The Players' Tribune- "Life and hockey kind of mirror each other in the sense that when you’re having good times, it’s difficult to imagine how things will ever go wrong. And when you’re having bad times, well, yeah."
"Once when I was riding a hot streak, I remember being on the team plane reading about how great I was doing. Joe Nieuwendyk walked over, grabbed the paper from me and said, “Gomer, don’t read that shit.” And I was kind of confused and then he told me, “Get in the habit right now of not reading the paper, because one day they’re going to start writing things about you that you won’t want to read.” Joe was one of the best leaders I’ve ever been around in this sport. There’s a certain code amongst hockey players. When a guy like Joe Nieuwendyk tells you not to do something, you listen. I had no idea at the time just how valuable his advice would turn out to be."
"I began struggling with the Canadiens at the same time when the team as a whole was underperforming. When you’re playing in a city as hockey crazy as Montreal and have a large contract, your bad plays become amplified. As noted poet Biggie Smalls once said, “Mo money, mo problems.” But I know that’s what I signed up for. I’m a sports fan, so I’m familiar with the stigma – guy signs a big contract and then starts taking it easy. Let’s address that for a moment: It’s bullshit. This is the National Hockey League and the game has only one speed. We all work hard. That’s just the way it is. Over my last decade and a half in the NHL, I only saw one or two guys who I think weren’t as committed to the sport as much as they should have been. If you don’t put everything you have into this game, you open yourself up for injury and, the worst possible punishment for a hockey player, losing the respect of your peers. But, that being said, I also get the fans’ perspective. If I was sitting in the stands, I might have started booing me too."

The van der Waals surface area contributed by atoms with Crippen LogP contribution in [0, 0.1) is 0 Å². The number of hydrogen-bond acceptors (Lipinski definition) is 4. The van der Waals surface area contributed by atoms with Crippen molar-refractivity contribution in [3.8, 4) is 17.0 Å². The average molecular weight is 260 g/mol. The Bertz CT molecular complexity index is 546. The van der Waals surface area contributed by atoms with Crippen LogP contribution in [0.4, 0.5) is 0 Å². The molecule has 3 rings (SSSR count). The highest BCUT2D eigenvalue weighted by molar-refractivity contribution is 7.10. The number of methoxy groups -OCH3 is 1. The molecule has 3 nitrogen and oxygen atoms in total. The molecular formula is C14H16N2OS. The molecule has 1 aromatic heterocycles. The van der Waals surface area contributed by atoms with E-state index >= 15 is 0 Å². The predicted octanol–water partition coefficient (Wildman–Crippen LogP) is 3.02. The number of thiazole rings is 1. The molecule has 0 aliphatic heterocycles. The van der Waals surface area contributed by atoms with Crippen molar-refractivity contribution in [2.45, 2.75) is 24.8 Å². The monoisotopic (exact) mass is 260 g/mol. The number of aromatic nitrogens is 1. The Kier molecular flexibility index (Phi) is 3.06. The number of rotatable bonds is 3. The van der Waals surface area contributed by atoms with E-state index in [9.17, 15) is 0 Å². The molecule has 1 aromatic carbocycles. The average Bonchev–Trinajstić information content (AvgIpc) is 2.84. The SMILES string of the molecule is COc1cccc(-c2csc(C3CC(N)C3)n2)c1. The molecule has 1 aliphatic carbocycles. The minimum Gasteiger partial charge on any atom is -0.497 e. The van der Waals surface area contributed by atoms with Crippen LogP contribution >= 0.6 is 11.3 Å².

I suppose the easy narrative is to chalk this up as a story of a guy getting lost before finding his way. That’s just not true, I never, ever lost my ability to play hockey. If anything, those experiences in Montreal, San Jose and Florida made me appreciate the game even more. If you never struggle, it’s difficult to appreciate success. I needed those experiences to make me a more well-rounded person. I knew I could play, I just needed a chance.
It is very rare that we ever get to see the other side. As a player, there is so much that goes into being a professional athlete. Besides the on ice product and the off ice workouts, at the end of the day it is still a business. As a fan it is all about snap judgements, gut reactions, and a polarizing attitude towards any and all athletes. Hell, I'm a blogger. I'm as guilty as anyone. From the most casual observer to the most devout follower, all we know is what we see on the ice. It was easy for me to sit there and laugh as Scott Gomez accepted the Rangers far too lucrative offer and proceeded to mark the downward spiral of his career. It was easy for me to make every Mexican joke in the book. It was easy to pile on a man that turned his back on a franchise that brought two Stanley Cup rings to his fingers by the ripe age of 23.